Group Team

 Sabre is making progress on its migration to the cloud, a journey that the travel tech company embarked on in 2017.

The company says it migrated approximately 15,000 servers to Google Cloud Platform in 2022. The cloud now contains 66% of Sabre’s “total compute capacity,” and the company expects to reach 90% this year.

Sabre expects the migration will lead to $150 million in total adjusted technology savings by 2025, compared with 2019.

“Our cloud-based infrastructure is more scalable, distributed and secure than the prior mainframe environment,” says Sean Menke, chair of the board and CEO. “Just as importantly, it allows us to build more advanced and agile products and capabilities to serve our customers.”

The cloud migration was a focus of Sabre’s February 15 earnings presentation in which several company leaders discussed financial results for the fourth quarter and all of 2022.

Sabre executives also highlighted partnerships and an improvement in key financial measurements as last year’s accomplishments, and they say they expect the travel recovery to continue this year.

“In 2022, the demand recovery was uneven, driven by a resurgence in COVID-19 cases at the beginning of the year, airline and airport operational constraints, airline capacity limits and regional travel restrictions,” Menke says.

“We believe some of these factors negatively impacted the recovery in the latter half of the fourth quarter of 2022,” he says, adding the “negative impacts were temporary” and “we have seen volumes improve in the new year.”

The full year’s revenue reached $2.5 billion, a 50% increase from 2021. Q4 revenue totaled $631 million, up 26% from the same period in 2021. The revenue spike was driven by an increase in global air, hotel and other travel bookings, the company says.

Sabre reports $1 million of adjusted EBITDA in the fourth quarter, up from negative $26 million in the the same period in 2021. Adjusted EBITDA for all of 2022 was $65 million, up from negative $261 million in 2021.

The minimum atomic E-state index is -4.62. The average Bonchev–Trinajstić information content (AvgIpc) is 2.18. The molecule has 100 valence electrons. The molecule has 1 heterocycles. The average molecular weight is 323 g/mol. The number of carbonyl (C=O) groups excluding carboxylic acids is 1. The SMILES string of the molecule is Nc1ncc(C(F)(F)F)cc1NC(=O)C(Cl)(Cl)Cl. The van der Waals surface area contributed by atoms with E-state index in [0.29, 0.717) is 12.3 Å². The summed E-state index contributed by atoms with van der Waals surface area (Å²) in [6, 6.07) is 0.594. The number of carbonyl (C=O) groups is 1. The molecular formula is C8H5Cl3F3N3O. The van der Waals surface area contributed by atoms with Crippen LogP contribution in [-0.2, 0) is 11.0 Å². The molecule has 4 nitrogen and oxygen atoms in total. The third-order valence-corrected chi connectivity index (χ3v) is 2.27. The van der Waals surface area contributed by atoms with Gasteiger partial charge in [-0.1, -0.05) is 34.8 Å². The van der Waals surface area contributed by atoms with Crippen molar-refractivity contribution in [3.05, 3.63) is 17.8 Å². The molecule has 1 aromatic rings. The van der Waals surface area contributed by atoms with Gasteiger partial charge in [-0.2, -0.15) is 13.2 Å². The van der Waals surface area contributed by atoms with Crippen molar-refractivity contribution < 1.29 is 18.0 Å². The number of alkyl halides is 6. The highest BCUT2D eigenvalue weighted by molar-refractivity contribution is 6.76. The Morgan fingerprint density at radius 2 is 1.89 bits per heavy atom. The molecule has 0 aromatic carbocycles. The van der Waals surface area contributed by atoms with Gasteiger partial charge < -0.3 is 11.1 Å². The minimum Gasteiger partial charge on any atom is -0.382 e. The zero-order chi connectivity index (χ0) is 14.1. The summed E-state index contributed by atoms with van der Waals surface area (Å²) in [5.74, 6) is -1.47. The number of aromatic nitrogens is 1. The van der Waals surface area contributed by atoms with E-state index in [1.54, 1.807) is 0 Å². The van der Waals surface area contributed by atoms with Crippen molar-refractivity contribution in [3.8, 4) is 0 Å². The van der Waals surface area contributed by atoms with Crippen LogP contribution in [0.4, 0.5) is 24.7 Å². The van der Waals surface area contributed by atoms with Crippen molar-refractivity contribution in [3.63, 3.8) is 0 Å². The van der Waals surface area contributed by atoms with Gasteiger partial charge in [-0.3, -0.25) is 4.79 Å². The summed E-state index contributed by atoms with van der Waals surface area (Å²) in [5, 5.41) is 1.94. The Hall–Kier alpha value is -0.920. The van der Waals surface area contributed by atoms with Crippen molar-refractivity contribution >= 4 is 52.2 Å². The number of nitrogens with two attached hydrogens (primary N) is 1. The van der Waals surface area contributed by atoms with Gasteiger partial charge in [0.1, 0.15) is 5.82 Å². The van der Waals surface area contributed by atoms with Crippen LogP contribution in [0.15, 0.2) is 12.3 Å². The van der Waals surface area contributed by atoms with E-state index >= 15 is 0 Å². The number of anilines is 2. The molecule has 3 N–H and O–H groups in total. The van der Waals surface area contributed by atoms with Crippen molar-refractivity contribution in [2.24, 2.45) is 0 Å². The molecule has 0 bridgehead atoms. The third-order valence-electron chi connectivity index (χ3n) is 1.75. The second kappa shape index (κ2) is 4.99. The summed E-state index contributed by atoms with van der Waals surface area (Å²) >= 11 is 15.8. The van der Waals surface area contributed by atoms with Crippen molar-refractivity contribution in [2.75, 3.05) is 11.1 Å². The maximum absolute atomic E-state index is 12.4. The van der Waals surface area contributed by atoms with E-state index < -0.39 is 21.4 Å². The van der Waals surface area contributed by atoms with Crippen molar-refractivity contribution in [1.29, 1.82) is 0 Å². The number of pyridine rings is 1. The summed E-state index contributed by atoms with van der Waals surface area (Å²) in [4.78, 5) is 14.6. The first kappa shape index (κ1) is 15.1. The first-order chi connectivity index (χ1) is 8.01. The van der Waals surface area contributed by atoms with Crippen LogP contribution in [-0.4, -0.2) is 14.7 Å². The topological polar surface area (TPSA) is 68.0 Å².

In the fourth quarter, the company generated $38 million in operating cash flow and $22 million in free cash flow and ended the year with a cash balance of $816 million.

The net loss attributable to common stockholders totaled $165 million in the fourth quarter, down from $192 million in the fourth quarter of 2021. Also in the fourth quarter, operating loss was $55 million, a “significant improvement” compared with $126 million in the same period of 2021.

Operating loss for all of 2022 was $261 million, down from $665 million in 2021. Net loss attributable to common stockholders totaled $457 million, about half of $950 million in 2021.

Menke says Sabre solidified key partnerships with travel management industry leaders BCD and American Express Global Business Travel.

“We expect these partnerships will be a meaningful volume driver for Sabre going forward. In addition, we renewed and extended important agreements with many of our airline customers including American, United and, most recently, JetBlue.”

Read earnings reports for the previous two quarters here and here.

Sabre President Kurt Ekert explains why he is optimistic about travel’s continued recovery:

Executive Interview: The Sabre View - The Phocuswright Conference 2022


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